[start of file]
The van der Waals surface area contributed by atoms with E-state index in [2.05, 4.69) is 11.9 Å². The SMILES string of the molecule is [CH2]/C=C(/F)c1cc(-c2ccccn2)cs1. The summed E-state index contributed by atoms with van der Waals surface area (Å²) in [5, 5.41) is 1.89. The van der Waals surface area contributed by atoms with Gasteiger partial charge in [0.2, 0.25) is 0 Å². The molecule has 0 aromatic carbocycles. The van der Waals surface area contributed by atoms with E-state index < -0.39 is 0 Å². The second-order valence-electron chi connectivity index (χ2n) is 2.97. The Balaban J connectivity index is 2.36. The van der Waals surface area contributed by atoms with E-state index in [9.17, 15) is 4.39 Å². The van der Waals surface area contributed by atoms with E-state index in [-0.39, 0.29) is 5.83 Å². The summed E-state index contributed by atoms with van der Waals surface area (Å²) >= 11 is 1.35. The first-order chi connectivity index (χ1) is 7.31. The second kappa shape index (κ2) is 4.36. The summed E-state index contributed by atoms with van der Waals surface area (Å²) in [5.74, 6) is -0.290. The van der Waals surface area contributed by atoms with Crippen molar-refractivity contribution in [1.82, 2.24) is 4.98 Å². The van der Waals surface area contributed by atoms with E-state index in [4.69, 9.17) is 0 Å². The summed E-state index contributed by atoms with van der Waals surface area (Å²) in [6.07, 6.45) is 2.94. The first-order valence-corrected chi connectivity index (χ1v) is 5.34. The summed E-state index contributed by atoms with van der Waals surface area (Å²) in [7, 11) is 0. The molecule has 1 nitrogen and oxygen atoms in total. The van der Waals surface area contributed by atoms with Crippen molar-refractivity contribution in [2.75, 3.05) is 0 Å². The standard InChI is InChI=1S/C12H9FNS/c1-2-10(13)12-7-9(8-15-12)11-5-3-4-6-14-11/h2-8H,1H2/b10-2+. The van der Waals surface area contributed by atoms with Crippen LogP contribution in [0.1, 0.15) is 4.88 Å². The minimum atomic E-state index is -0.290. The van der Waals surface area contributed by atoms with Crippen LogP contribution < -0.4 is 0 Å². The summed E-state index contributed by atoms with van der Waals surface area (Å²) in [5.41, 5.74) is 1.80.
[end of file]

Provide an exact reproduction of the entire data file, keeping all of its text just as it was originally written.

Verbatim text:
The van der Waals surface area contributed by atoms with E-state index in [2.05, 4.69) is 11.9 Å². The SMILES string of the molecule is [CH2]/C=C(/F)c1cc(-c2ccccn2)cs1. The summed E-state index contributed by atoms with van der Waals surface area (Å²) in [5, 5.41) is 1.89. The van der Waals surface area contributed by atoms with Gasteiger partial charge in [0.2, 0.25) is 0 Å². The molecule has 0 aromatic carbocycles. The van der Waals surface area contributed by atoms with E-state index < -0.39 is 0 Å². The second-order valence-electron chi connectivity index (χ2n) is 2.97. The Balaban J connectivity index is 2.36. The van der Waals surface area contributed by atoms with E-state index in [9.17, 15) is 4.39 Å². The van der Waals surface area contributed by atoms with E-state index in [-0.39, 0.29) is 5.83 Å². The summed E-state index contributed by atoms with van der Waals surface area (Å²) >= 11 is 1.35. The first-order chi connectivity index (χ1) is 7.31. The second kappa shape index (κ2) is 4.36. The summed E-state index contributed by atoms with van der Waals surface area (Å²) in [5.74, 6) is -0.290. The van der Waals surface area contributed by atoms with Crippen molar-refractivity contribution in [1.82, 2.24) is 4.98 Å². The van der Waals surface area contributed by atoms with E-state index in [4.69, 9.17) is 0 Å². The summed E-state index contributed by atoms with van der Waals surface area (Å²) in [6.07, 6.45) is 2.94. The first-order valence-corrected chi connectivity index (χ1v) is 5.34. The summed E-state index contributed by atoms with van der Waals surface area (Å²) in [7, 11) is 0. The molecule has 1 nitrogen and oxygen atoms in total. The van der Waals surface area contributed by atoms with Crippen molar-refractivity contribution in [2.75, 3.05) is 0 Å². The standard InChI is InChI=1S/C12H9FNS/c1-2-10(13)12-7-9(8-15-12)11-5-3-4-6-14-11/h2-8H,1H2/b10-2+. The van der Waals surface area contributed by atoms with Crippen LogP contribution in [0.1, 0.15) is 4.88 Å². The minimum atomic E-state index is -0.290. The van der Waals surface area contributed by atoms with Crippen LogP contribution < -0.4 is 0 Å². The summed E-state index contributed by atoms with van der Waals surface area (Å²) in [5.41, 5.74) is 1.80.